It was Friday the 13th. And two health officials showed up at our door.
Not doctors. Desk workers. With the unblinking gaze of brains on hold.
“You’re a 57-year-old male,” said one.
“You’re latest health check shows you have bum kidneys. You’d better watch yourself . . . while you still can.”
My son, who had answered the chime, tried to explain he was not 57.
“Our records say otherwise.”
So he summoned his mother, who argued back that the name on their papers merely read, “Dillon.”
“That could be anyone here,” she said.
They studied her closely and then responded, “Yes, but you’re not male. If this fellow’s not 57, who else could it be?”
And that is how I found myself sitting in a cluttered room at the health office with two officials, whom I now dub, “Doom” and “Gloom.” Gloom is bright-faced, but robotic. She thanks me for coming and apologizes for having dropped in when I wasn’t home.
“We did not mean to make you worry,” she says. “But that’s our job.”
“Right,” says Doom. She is taller, darker, denser. Her only moving parts are her lips. “On the chart behind me, you see three kidneys: a happy kidney, a nervous kidney and a kidney with nothing left to live for.”
All are illustrations. The first resembles a muscle-pumped Mr. Peanut, minus the top hat and monocle. The last looks like a bean that has just finished 12 bloody rounds with Manny Pacquiao. The center drawing is of a kidney torn between heaven and hell. He bites at his fingers and crouches as if expecting the sky to fall. Beads of sweat drop from his brow. “That,” says Doom, “is you.”
“Already you have the symptoms,” smiles Gloom. “Agonizing backache, frequent urination, foamy pee.”
“But I have none of those symptoms.”
“Yes, you do.”
“No, I don’t.”
Doom clears her throat. “May we remind you, Mr. Dillon, that we are highly trained government officials. If we don’t know your health, who does?” They back up their analysis with blood test results from my last physical checkup . . . six months prior.
“You should be thankful the government is keeping such close tabs on you. And your kidneys.” And I am. Truly. These things are nice to know, Big Brother jeebies aside.
“Yet why did you need six months?”
“These things take time. After all, people have two kidneys, not one. That’s double the paperwork.”
“But in the meantime, my condition might have deteriorated.”
Gloom nods. “It might have indeed. Do you have difficulty blinking? Icy cold extremities? Absence of breath?” I say, “No,” and she nods again. “Good. You haven’t died.”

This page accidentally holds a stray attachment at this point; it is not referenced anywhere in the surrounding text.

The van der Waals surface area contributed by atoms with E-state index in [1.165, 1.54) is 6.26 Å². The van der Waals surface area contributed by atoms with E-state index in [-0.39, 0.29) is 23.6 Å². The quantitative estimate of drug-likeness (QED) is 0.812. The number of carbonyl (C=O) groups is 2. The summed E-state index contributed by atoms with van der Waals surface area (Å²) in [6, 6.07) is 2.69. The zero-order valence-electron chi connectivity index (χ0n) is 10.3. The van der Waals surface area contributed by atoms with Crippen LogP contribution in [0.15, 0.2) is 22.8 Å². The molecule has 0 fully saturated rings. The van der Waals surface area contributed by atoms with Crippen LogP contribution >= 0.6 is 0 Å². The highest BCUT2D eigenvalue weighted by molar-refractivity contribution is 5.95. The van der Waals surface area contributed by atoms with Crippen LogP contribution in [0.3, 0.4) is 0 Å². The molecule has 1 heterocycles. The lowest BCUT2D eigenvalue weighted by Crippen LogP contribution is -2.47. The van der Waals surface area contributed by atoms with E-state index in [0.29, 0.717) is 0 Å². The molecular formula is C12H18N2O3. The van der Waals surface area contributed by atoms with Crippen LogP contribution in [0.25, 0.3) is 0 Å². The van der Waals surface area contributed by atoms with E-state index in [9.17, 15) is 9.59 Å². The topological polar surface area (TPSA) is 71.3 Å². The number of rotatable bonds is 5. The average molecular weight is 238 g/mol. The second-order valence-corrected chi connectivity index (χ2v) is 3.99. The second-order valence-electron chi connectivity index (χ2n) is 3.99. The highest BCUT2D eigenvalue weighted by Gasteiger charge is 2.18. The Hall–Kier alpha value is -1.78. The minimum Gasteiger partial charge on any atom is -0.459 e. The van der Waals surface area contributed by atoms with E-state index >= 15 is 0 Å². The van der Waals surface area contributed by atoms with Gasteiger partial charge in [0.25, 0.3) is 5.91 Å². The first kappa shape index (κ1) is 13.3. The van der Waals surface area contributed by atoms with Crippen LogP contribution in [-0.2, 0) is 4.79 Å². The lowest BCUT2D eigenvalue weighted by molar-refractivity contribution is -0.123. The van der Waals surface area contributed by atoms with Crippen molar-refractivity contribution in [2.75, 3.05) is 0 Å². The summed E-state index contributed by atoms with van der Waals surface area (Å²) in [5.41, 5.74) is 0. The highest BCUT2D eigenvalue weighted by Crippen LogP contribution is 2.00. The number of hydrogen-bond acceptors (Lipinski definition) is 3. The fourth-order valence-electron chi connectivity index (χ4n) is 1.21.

I insist they re-check my data and Gloom agrees. She is a bureaucrat and this means more desk work. Rather than reluctance, I sense joy. She slides out of the room, leaving her coworker and I behind. I look Doom in the eye and ask, “What does all this mean?”
“Not so much,” she says. “Only that you’ll need to change your lifestyle drastically.”
She fingers a survey on eating habits that I completed at the time of my checkup.
“For one thing, it says here you never eat vegetables for breakfast. That must change.”
“But in America most people don’t . . .”
She cuts me off. “Tomatoes, lettuce, carrots — you’ll have to add those to your breakfast menu. Along with rice, fish and miso soup.”
“But I’m a Westerner and that’s not my typical breakfast.”
“Perhaps, but you need to focus on your kidneys now and your typical kidney loves a Japanese diet. All Japanese scientists agree.”
“And,” she goes on. “No more smoking.”
“But I only smoke about one cigarette every 10 years.”
“Well, you’ll have to give it up. Along with booze.” Now she’s getting serious. I begin to sweat like the kidney in the picture. But before she can say more, Doom is interrupted by Gloom.
“Interesting,” she says as she re-enters the room. “Yet there can be no doubt. According to the approved generic standards for average Japanese males of your age group, you are a full-fledged, borderline ‘Nervous Kidney.’ I only have one question.” She sits and asks, “Might you be Caucasian?”
The room echoes with silence. Until I answer . . . “Why, yes, I am.”
Gloom sucks her teeth. “Then it’s a case of good news and bad. The good news is that, according to North American figures for your blood totals, your kidneys are healthy.”
“And the bad news?”
“If you were not Caucasian, but instead a western lowland gorilla, your blood totals would have made you immortal.”
“So basically . . . I’m OK!”
“Yes, no more foamy pee!”
Gloom and Doom exchange high fives. “We’ve saved another one!” And when I leave, they bless me with about 500 bows.
All of this really happened, more or less.
And while sickness is nothing to joke about — and I will certainly watch my kidneys — the bureaucratic circus is always a fair target.
Because in Japan you must sometimes leap through hoops you didn’t even know existed.
I get foamy pee just thinking about it.